generics -iii

The association in her case was not transparent. If she introduced the darkness to light, they might achieve net neutrality and no one would have to pay. She would funnel all the nonsense down the pipes built expressly for that purpose, and run the drainage of his company into a far corner of the yard where nothing ever grew, she thought. Then reproduce the unkempt sound by some peripheral brilliance, and follow a stream into its relentless river, with side effects of curling back and slowing down. She saw herself surfing a wave and tumbling down, again and again until she got it right. The sharks would circle, yes, but she had chum to feed them. Some day she promised herself an escape from undertow, the gravity above all.

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involved

god was involved

When they threw the book at you, you caught it and began to read. you sure had plenty of time, son. soon you were self-educated and ready to go out in the world. in your homemade uniform you promised to kick some pretty ass. you didn’t even bother to comb your hair. a child playing with a deck of cards on a doorstep, looked up when you passed by. they stood up in their overalls and saluted you. that was the moment we knew god was somehow involved.

swallow

Some kinda store. Little Bit took off as much as she could chew. What was her purpose so to do. The red book back was broken and quite mostly paper-maiche. In look, not essence. Essentially a book and no longer readable. Tragic, were it not for the hope of recyclables. Postconsumer waste repurposed, like even after she got through mashin’ the shit out of it, too! Who? Little Bit, pumpkin shopping in September, true true.

typewriter.15

one morning you sit down
to your work with your coffee
beside you and

the tides have been broken 
they have turned on the ocean!
this is what you came for
so suddenly
emergent

disciple to words
the reading
the writing

the sea and the healing
fresh atmosphere replaces
the ceiling! an absence of the world
you recollect so unfeeling

your voice is upon you
you’ve found yourself! finally
the struggle is gone
you no longer push into page

strangely awakened
enveloped by an undercurrent
you sing the song you were born to sing
you come thrashing to surface!

like faith
you cannot see it
you only feel it
you know

these are the moments a writer lives by!
when time loses interest
appetite gone silent
and the sentences form on their own

full of spirit!
making meaning
full of feeling!
with rhythm and rolling

you collide with the page
like a strike
when you’re bowling

thank the stars
thank the gods
you got lucky
kid

typewriter.14

My younger self reminds me not to forget my shadow, not to leave it out of the story, for without a shadow what are we? Nothing of substance, for anything of substance casts a shadow. The world needs a recluse, the world wants a freakshow, some deep failure, fatal flaw. So they can see themselves through it, otherwise they cannot often look. And when they see character lost in its shadow, well, contempt may turn to stone and break, and inside the contempt may we find our humanity in another’s vulnerability. And find our compassion again. Toward others and toward ourselves! In a book, on the silver screen, in a play, in the news, at an opera, on the streets. We all are born into lives with our limits. We come abbreviated! Short-changed from the start. Getting alienated and thrown out of the womb, severed, the umbilical cord. What awaits us are further separations: from family, friends, community, self. From shadow. We need guidance to negotiate our way back into relationship! May books be always our guides. To the one who you know who knows you, too, I tell myself, may you steer your pen and the keys, to help and relate, not to please.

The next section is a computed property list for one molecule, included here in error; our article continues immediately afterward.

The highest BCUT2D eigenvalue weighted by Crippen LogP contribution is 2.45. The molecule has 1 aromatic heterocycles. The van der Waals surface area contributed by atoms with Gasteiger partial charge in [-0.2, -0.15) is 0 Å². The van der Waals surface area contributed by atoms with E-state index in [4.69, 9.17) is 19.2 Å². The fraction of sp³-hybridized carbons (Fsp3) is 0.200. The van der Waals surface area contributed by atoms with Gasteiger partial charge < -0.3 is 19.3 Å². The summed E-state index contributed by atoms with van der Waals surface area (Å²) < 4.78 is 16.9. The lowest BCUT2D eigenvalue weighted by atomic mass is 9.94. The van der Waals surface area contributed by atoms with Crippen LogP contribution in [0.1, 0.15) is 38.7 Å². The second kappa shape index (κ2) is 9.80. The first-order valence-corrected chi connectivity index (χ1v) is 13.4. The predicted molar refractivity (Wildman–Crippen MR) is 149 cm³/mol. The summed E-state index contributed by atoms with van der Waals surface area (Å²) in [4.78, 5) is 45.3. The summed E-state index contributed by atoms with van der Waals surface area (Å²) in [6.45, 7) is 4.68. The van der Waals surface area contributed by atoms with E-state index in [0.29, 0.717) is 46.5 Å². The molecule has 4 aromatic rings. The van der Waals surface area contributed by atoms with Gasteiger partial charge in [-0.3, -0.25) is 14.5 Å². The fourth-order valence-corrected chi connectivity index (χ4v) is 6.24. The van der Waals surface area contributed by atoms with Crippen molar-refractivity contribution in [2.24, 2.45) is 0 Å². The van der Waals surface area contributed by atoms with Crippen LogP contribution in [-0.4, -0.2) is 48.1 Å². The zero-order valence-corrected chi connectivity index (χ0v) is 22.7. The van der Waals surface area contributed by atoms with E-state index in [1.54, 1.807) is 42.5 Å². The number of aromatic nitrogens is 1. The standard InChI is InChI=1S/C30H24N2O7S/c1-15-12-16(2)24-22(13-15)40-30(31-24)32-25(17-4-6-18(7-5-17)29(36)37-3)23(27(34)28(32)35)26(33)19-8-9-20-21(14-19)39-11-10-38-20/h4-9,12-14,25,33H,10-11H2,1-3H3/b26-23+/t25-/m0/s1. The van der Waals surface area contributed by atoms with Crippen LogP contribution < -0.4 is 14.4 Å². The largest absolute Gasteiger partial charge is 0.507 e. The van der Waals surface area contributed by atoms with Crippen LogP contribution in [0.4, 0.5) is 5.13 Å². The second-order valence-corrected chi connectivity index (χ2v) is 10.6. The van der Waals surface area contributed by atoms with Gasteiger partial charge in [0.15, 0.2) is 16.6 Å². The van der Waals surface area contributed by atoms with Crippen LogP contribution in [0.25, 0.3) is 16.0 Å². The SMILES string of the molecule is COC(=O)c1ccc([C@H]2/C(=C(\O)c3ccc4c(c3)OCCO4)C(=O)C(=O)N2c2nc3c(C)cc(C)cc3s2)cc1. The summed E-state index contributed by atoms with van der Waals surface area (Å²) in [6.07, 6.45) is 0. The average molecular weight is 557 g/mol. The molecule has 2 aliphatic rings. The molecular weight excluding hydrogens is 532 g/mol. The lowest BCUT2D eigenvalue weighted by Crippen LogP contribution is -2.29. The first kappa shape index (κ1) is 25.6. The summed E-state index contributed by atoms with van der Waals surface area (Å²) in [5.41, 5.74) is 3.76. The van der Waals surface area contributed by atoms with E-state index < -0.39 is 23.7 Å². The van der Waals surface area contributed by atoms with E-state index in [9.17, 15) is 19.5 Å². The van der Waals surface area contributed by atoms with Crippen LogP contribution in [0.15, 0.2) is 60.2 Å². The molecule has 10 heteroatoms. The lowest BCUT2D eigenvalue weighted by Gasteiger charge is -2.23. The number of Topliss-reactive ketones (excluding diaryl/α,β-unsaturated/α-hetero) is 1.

typewriter.ten

I was a proud twenty and five and wasn’t gonna grieve some misspoken awkwardness in a common beehive. The world then was an accident before it got taped off, a natural intoxication, a Dionysian dream. How could I turn away? I wanted to be out on the streets and not miss a thing. Only when confronted by the sadness of financial insecurity in a large American city, would I submit myself to a nine to five, pushing papers like a mule. I was young and full of pride. I skipped down the sidewalk, afternoons away from work. Whatever I witnessed I either photographed or wrote down in my journals, then took home to type up — only that which had captured my heart.

typewriter.nine

i carried paper with me
everywhere

in a knapsack
or an overcoat pocket in the winters
of west side chicago

alleyways
my back against bricks
i held them under weak hanging
lights threading open mics

the Appalachian trail
did not stop me

the subway trains
the bars
the libraries (of course)
into parks where the sky
opened up all my thoughts

often i lay them out
beside my jack
rocks

i felt the social
vacuum
around me

dead air

i didn’t
care
so alive
was i